Holy trinity

HAMLET, Holy Trinity Church, Guildford

BWW Review: HAMLET, Holy Trinity Church, GuildfordThere’s a certain gravity that follows Hamlet, a bow that seems to accompany the Great Dane alone. When you have a centuries-old church on hand for Shakespeare’s greatest tragedy, that chance only grows. Freddy Fox stars at Prince and Holy Trinity Church in Guildford acts as “the most excellent canopy” for Tom Littleris the first look at the most dysfunctional of Danish families.

The unmistakably brilliant backdrop and England’s acting royalty – Freddie isn’t the only Fox, his father Edward appears as the demonic ghost of King Hamlet heard in thunderous voiceover – carry the performance. Seeing a glorious titular character refrain from murdering his former uncle-turned-stepfather as he prays in a real house of worship certainly has its impact, but when the surrounding performances seem to inhabit a stylistically different room, the prowess of the one means relatively little. It’s a slightly hazy production that comes across as tentative rather than assured, never fully realizing.

Fox is spellbinding – especially when he’s alone. He is tormented in his soliloquies. Torn between pretense and truth, revenge and grief, he is confronted with a family deaf to his pain. He’s a Hamlet who never really knew pain until the loss of his father, so he has no coping mechanisms or support systems to engage. An emotional breakdown slowly gives way to the cold brutality that ends his life – and the lives of many others.

As we last saw Fox on stage in the Hilarious Edmond de Bergerac, he is no stranger to drama and is shown to be able to switch deftly between sheer distress and flamboyant, devious sarcasm. Once the dam opens and his character confronts his feelings, he is the cornerstone of the project. It only falters during the absurdly long and messy death scene. “I am dead!” he repeats. Except it isn’t and won’t be for a while.

HamletThe women of tragically become an oblivion. Karen AscoeGertrude is a weak, inconsequential queen who shows very limited emotion throughout, while Ophelia (Rosalind Ford) is maddeningly bland. The latter’s “madness” is delivered by making her feel like she’s been dragged backwards through a hedge as she sings off key and scratches her head.

His brother Laertes (Daniel Burque) begins as a rather insecure and humble young man. He returns from France as a rebel in a leather jacket with a cause that causes Noel White’s Claudius to cower in fear and kneel before him. The new monarch is seen through the icy prism of politics, but – along with his wife – is not explored as a man, remaining withdrawn. He speaks to the press from the pulpit, unraveling the Danish flag and attempting to inspire the nation after the sudden demise of their beloved king, but lacks both charisma and presence.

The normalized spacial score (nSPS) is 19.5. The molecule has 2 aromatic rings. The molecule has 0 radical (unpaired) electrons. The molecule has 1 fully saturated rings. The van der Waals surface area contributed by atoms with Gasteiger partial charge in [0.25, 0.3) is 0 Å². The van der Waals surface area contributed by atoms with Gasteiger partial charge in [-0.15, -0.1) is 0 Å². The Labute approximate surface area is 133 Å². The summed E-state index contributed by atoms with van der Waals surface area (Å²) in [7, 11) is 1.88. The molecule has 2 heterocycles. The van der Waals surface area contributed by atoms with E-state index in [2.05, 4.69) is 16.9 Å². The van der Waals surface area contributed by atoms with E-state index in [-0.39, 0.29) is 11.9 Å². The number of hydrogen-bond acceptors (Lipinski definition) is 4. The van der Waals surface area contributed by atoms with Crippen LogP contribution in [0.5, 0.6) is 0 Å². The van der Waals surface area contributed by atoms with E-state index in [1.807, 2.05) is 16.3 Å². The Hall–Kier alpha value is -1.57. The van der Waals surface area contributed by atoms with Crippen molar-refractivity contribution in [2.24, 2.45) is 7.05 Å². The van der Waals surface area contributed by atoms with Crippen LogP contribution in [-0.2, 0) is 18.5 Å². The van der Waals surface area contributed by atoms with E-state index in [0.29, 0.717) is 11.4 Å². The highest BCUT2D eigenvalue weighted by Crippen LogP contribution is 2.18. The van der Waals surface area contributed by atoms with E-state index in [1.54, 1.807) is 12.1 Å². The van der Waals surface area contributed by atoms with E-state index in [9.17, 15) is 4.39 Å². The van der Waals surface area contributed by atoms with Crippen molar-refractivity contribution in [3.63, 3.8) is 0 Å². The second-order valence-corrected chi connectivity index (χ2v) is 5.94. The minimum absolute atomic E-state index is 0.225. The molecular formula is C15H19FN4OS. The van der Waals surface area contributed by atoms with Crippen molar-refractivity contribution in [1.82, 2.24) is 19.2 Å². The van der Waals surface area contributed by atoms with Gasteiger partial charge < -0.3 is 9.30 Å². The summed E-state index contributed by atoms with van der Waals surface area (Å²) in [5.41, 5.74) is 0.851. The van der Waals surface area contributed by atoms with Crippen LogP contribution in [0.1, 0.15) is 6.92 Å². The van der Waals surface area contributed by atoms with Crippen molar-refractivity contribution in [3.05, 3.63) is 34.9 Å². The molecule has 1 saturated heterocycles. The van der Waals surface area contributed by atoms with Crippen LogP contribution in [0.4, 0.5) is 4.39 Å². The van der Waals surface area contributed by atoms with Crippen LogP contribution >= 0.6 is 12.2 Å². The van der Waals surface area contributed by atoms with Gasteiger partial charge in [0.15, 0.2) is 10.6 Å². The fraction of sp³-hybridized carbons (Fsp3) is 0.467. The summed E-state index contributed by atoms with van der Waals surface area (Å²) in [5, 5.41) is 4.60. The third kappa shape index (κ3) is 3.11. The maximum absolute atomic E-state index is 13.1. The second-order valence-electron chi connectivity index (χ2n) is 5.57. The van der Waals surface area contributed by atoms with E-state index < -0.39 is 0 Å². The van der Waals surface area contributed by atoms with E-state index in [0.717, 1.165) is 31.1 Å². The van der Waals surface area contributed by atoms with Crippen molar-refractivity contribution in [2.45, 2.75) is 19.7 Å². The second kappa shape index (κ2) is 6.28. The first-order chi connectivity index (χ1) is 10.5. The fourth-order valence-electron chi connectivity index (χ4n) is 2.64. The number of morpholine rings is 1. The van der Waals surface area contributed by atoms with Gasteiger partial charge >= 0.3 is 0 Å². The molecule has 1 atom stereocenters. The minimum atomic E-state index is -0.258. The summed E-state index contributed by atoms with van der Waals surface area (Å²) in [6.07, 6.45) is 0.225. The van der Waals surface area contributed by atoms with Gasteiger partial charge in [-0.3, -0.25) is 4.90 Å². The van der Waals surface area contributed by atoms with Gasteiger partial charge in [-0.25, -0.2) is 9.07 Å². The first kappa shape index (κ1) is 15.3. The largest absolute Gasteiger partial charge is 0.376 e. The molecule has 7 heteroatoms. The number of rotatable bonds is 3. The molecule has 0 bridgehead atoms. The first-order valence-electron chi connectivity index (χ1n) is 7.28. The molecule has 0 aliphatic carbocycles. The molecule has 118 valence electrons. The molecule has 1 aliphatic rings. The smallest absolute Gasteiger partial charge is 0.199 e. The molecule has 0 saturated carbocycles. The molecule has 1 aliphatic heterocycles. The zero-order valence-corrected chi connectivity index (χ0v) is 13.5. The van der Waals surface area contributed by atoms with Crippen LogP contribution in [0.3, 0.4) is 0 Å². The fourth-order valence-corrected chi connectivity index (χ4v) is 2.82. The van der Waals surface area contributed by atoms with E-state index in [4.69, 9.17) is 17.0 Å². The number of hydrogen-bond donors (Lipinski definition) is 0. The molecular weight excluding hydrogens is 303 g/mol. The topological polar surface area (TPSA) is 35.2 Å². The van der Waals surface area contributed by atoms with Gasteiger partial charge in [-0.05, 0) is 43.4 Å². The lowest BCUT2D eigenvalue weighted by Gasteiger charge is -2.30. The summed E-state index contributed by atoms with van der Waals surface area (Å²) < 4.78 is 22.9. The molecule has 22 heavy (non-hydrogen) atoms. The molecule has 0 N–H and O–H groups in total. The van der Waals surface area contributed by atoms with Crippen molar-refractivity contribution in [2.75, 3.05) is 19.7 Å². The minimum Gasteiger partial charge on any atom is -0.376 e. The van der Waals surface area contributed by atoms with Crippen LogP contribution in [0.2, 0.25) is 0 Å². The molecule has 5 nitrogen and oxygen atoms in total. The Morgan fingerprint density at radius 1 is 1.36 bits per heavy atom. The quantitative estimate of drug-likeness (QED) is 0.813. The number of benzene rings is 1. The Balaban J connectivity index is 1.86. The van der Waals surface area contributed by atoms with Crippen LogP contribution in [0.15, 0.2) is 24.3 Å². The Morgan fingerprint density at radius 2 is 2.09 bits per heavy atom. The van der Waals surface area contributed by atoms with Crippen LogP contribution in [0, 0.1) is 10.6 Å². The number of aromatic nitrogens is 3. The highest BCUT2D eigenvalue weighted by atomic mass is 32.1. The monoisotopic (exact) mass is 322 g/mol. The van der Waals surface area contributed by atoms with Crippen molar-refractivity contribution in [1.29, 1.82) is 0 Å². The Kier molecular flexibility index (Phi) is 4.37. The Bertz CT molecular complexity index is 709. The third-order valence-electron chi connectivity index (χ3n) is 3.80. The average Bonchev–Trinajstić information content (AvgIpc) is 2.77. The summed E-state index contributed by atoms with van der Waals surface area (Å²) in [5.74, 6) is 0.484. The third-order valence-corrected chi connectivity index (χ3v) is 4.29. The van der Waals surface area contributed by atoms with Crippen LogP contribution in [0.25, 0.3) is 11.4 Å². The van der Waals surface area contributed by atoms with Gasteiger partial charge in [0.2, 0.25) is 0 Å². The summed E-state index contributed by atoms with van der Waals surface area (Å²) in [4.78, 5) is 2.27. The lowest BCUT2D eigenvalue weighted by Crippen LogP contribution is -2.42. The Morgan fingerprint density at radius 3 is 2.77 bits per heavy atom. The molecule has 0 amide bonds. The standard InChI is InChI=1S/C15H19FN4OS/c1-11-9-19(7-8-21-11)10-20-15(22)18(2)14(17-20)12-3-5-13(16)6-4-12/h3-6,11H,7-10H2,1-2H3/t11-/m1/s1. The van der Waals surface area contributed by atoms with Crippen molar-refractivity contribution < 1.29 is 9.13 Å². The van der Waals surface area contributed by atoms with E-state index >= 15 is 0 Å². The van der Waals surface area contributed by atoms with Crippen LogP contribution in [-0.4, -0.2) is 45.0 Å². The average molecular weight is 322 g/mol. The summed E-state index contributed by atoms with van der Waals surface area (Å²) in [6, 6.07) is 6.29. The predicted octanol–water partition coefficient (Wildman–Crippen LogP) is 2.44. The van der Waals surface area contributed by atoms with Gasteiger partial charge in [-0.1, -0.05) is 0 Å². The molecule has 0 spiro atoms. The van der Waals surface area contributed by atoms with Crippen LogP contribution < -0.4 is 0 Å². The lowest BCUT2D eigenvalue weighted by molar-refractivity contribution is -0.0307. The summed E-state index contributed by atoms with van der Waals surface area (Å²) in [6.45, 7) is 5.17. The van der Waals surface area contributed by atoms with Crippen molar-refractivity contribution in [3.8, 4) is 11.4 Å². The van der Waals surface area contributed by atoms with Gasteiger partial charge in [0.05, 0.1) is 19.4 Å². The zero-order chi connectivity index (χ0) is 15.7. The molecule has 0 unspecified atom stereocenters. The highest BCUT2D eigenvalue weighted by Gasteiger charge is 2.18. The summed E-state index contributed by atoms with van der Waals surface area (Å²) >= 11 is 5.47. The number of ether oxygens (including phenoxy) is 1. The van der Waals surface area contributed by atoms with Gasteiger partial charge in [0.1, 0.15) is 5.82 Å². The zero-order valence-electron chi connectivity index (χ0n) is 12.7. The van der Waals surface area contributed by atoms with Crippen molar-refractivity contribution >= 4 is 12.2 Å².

Played by Stefan Bednarczyk, his adviser Polonius is vicar. It’s relentlessly funny in its delivery and establishes the only relatively healthy family relationship in the room. Ophélie confides in him, and we believe it (but why is he still on his phone? Who is he texting to?). Alongside his brilliant interpretation, we find Pepter Lunkuseis the gentle, delicate Horatio, whose gleam in her eyes briefly makes us think she might be holding back something more than friendship. Littler doesn’t cut his final scene and lets Horatio grab the poisoned drink to follow Hamlet into death (before the prince forbids it), so in retrospect all of his looks and advice are a nice introduction.

While the production is host to some questionable choices, it’s not without thoughtful and clever details. It’s even more of a shame that he doesn’t realize his potential, because Littler is scattering crumbs of genius. Hamlet juxtaposes a picture of his father kept in his wallet with a banknote depicting the newly crowned ruler of Denmark in a living allegory; Fortinbras is in the spotlight; even pirates get their mostly forgotten mention in a text to Horatio. But it’s when Hamlet is isolated that the show has the chance to reflect on itself and fully reveal the spectrum of what it could be.

This one’s unfortunate missteps could be attributed to Covid-related issues: the company had to delay the press night for a week, so who’s to say the unrehearsed quality of its stylistic instability isn’t also due to the situation. In any case, Fox directed by Littler alone is worth the trip to Surrey.

Hamlet runs at Holy Trinity Church in Guildford until February 23.

Photo credit: Matt Pereira